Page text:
100 cookies.

This past week I was on the phone with Momma.  I asked her what she was up to for the weekend.  She said she was helping with our church’s Confirmation retreat for 40 high schoolers, getting ready to make their sacrament.  She was baking the retreat treats — 100 Cookies.

The recipe for 100 Cookies came to us because my mother bought too much shredded coconut back in the early ’90s.  She purchased five pounds of it through our county food co-op.  When it arrived, she was shocked to see how much five un-sweetened pounds of coconut from a co-op actually is.

Momma asked our friend Connie what on earth she should make with all this coconut, and Connie gave her the recipe for 100 Cookies.  We fell for them.  Hard.

I bake Neiman Marcus Cookies on a very regular basis, and think they’re delish.  So I imagine I haven’t baked 100 Cookies since moving to Colorado.  Therefore, dear C has never had any.  I baked them and brought some to an event we attended up north last weekend.  100 Cookies were a hit.  C asked me why he’d never had any of these particular cookies before and requested I skip ever making Neiman Marcus Cookies again.  In fact, I imagine if we weren’t married already, he would have just asked me to marry him right then and there.  These cookies are that good.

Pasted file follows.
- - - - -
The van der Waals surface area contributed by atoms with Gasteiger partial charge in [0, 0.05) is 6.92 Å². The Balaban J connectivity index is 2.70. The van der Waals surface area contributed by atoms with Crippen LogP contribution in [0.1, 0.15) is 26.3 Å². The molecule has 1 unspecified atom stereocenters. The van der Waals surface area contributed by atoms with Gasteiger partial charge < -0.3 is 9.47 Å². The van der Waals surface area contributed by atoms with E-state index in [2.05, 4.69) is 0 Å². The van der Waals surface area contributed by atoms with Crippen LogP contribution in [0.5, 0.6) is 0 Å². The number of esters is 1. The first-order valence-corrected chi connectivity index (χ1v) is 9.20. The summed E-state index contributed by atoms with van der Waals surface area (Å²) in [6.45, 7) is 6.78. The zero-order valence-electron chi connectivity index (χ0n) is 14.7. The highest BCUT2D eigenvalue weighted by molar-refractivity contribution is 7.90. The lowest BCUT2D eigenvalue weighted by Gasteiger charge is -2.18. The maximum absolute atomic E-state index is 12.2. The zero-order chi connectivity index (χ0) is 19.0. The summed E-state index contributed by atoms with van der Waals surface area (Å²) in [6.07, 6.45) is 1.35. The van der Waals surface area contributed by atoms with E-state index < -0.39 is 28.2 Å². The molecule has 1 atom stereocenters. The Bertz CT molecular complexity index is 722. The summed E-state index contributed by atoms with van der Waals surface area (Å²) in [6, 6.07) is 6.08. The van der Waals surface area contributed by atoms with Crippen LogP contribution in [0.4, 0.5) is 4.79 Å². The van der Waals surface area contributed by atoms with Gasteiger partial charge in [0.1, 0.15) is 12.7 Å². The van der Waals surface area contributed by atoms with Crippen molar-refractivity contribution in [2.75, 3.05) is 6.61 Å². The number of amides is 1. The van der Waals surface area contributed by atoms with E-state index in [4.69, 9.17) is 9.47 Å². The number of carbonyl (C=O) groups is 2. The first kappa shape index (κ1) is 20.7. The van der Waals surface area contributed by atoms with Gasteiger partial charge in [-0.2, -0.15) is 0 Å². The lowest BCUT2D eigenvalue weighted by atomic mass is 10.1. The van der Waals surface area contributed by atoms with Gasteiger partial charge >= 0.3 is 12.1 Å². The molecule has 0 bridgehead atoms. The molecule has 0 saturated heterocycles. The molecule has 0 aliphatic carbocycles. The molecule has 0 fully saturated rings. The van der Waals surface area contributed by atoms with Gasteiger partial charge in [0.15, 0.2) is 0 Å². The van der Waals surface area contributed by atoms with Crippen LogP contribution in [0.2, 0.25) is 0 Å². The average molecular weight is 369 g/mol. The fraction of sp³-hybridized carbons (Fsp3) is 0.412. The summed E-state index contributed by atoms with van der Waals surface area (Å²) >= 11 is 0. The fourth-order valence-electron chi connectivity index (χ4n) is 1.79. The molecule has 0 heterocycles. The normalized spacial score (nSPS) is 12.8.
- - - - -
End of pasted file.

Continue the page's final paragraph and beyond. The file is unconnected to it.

Here is the totally rad recipe from the kitchen of Connie, through my Momma.

1 c. butter
1 c. light brown sugar
1 c. white sugar
1 c. vegetable oil
1 egg
1 tsp. pure vanilla extract
1 tsp. baking soda
1 tsp. salt
3 1/2 c. flour
1 tsp. cream of tartar

1 c. Rice Krispies Cereal
1 c. rolled oats
1 c. coconut
1 12 oz. package semi-sweet chocolate chips

Cream butter, oil and sugars in a stand mixer or with a hand mixer in a large mixing bowl. Add egg and vanilla. Mix.  Add soda, salt, flour and cream of tartar.  Mix.

Stir in other ingredients by hand, one at a time.  Mix well!